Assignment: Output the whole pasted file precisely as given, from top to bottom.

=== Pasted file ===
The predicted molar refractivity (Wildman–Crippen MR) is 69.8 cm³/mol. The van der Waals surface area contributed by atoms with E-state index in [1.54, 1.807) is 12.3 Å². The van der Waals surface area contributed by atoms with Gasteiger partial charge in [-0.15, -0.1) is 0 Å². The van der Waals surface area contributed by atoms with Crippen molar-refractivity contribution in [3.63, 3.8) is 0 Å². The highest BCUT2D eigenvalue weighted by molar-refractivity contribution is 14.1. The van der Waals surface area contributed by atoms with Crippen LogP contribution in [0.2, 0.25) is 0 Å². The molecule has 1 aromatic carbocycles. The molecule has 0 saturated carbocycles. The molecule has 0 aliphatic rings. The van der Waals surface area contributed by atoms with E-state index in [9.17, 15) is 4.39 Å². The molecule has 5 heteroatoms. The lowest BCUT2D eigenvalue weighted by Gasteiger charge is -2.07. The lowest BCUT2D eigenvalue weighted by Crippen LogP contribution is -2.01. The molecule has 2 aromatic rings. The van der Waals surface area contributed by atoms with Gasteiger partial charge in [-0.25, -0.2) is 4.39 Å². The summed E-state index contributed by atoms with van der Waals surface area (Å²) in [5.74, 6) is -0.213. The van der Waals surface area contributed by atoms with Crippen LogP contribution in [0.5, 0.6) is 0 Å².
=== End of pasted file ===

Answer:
The predicted molar refractivity (Wildman–Crippen MR) is 69.8 cm³/mol. The van der Waals surface area contributed by atoms with E-state index in [1.54, 1.807) is 12.3 Å². The van der Waals surface area contributed by atoms with Gasteiger partial charge in [-0.15, -0.1) is 0 Å². The van der Waals surface area contributed by atoms with Crippen molar-refractivity contribution in [3.63, 3.8) is 0 Å². The highest BCUT2D eigenvalue weighted by molar-refractivity contribution is 14.1. The van der Waals surface area contributed by atoms with Crippen LogP contribution in [0.2, 0.25) is 0 Å². The molecule has 1 aromatic carbocycles. The molecule has 0 saturated carbocycles. The molecule has 0 aliphatic rings. The van der Waals surface area contributed by atoms with E-state index in [9.17, 15) is 4.39 Å². The molecule has 5 heteroatoms. The lowest BCUT2D eigenvalue weighted by Gasteiger charge is -2.07. The lowest BCUT2D eigenvalue weighted by Crippen LogP contribution is -2.01. The molecule has 2 aromatic rings. The van der Waals surface area contributed by atoms with Gasteiger partial charge in [-0.25, -0.2) is 4.39 Å². The summed E-state index contributed by atoms with van der Waals surface area (Å²) in [5.74, 6) is -0.213. The van der Waals surface area contributed by atoms with Crippen LogP contribution in [0.5, 0.6) is 0 Å².